The Real Estate Institute of New Zealand (REINZ) has today announced the launch of a new guide for first-time renters to try and help reduce the number of cases that end up in the Tenancy Tribunal for issues that could be resolved earlier.
Bindi Norwell, Chief Executive at REINZ says: “Renting can be a confusing and daunting process and this guide is written in plain English to help try and outline some of the key questions people have before they sign an agreement, during their tenancy and when they want to leave their rental property.
“For example, one of the biggest areas of confusion is around cleaning when you leave your rental property. The rules are very clear – the property does not need to be professionally cleaned but needs to be left in a reasonably clean condition. But time and time again, there are disputes around cleaning. This means paying attention to areas such as the kitchens, oven, bathrooms, skirtings/windowsills and if the lawns/grounds are part of your responsibility, these should be mowed and tidy,” continues Norwell.
The guide covers key areas such as the level of bond a landlord or property manager can ask for, the Healthy Homes Standards, insurance, notice to inspect and how many weeks rent can be asked for in advance. It also covers issues such as concerns around maintenance and repairs and retaliatory notices.
“One thing we hear time and time again is that tenants don’t report issues with the property to their landlord or property manager in a timely manner. The guide points out that tenants have a legal responsibility to report any repairs or maintenance required to the property to the landlord or property manager in order to prevent further damage.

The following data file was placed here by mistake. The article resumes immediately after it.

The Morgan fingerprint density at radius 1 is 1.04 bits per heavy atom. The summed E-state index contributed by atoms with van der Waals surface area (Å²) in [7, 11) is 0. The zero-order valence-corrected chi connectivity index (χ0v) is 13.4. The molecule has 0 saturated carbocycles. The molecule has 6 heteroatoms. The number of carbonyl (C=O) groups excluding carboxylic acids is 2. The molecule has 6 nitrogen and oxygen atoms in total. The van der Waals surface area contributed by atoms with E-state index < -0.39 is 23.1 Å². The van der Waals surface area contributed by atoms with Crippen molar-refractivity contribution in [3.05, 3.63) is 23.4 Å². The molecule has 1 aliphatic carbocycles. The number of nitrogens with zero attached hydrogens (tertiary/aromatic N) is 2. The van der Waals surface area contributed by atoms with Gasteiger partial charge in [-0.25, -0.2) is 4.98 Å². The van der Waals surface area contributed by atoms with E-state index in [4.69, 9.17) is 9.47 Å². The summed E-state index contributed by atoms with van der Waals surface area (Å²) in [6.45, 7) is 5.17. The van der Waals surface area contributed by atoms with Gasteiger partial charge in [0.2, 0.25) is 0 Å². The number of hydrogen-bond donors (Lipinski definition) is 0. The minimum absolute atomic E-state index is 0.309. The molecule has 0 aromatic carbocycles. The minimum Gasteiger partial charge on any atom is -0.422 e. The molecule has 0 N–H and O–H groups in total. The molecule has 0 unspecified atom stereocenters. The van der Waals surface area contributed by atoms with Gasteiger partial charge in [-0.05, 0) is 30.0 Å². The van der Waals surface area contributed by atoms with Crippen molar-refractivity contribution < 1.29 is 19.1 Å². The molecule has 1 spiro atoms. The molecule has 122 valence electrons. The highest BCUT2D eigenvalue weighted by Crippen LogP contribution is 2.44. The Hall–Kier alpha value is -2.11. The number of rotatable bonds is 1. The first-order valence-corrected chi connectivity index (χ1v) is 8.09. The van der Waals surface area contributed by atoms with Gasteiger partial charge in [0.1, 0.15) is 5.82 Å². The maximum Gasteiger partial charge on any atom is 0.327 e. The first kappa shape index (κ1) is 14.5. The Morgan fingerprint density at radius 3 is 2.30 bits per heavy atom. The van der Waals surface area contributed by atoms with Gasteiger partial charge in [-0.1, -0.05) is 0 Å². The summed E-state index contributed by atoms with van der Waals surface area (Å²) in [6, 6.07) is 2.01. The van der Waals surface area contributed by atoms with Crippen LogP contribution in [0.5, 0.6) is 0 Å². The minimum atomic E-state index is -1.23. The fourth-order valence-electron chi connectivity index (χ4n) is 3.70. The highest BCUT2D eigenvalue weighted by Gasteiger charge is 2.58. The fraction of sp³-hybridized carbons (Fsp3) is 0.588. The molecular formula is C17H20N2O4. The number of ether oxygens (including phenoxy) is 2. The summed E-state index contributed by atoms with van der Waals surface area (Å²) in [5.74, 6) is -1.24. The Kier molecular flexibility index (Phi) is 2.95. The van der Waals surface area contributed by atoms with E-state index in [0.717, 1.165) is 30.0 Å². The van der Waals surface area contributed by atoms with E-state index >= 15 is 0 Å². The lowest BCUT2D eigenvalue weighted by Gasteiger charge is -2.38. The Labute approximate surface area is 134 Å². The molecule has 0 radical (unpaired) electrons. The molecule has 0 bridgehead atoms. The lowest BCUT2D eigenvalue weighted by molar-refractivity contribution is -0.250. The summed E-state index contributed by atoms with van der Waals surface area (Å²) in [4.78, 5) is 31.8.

“The guide also makes it extremely clear that the landlord or property manager has a responsibility to present the home in a reasonable condition and to fix the issues in a timely manner and that they can’t give you notice to vacate a property in relation to raising a maintenance issue,” points out Norwell.
“With so many changes to legislation relating to rental properties over the last few years it’s essential that tenants understand their rights and know what their landlord or property manager should or shouldn’t be doing,” continues Norwell.
The guide will also be useful for parents who are supporting their children as they move out of home and go renting for the first time.
“Many parents have found that the rental laws have changed so significantly since they were renting that they’re unable to provide guidance and advice to their children when they leave home. Tenants should be aware there are further changes to come under the RTA Amendment Act 2020, the majority of those commencing 11 February 2021 – some of which are covered off in the guide. So hopefully the guide will be useful for parents as they help their children navigate their way into renting their first property,” concludes Norwell.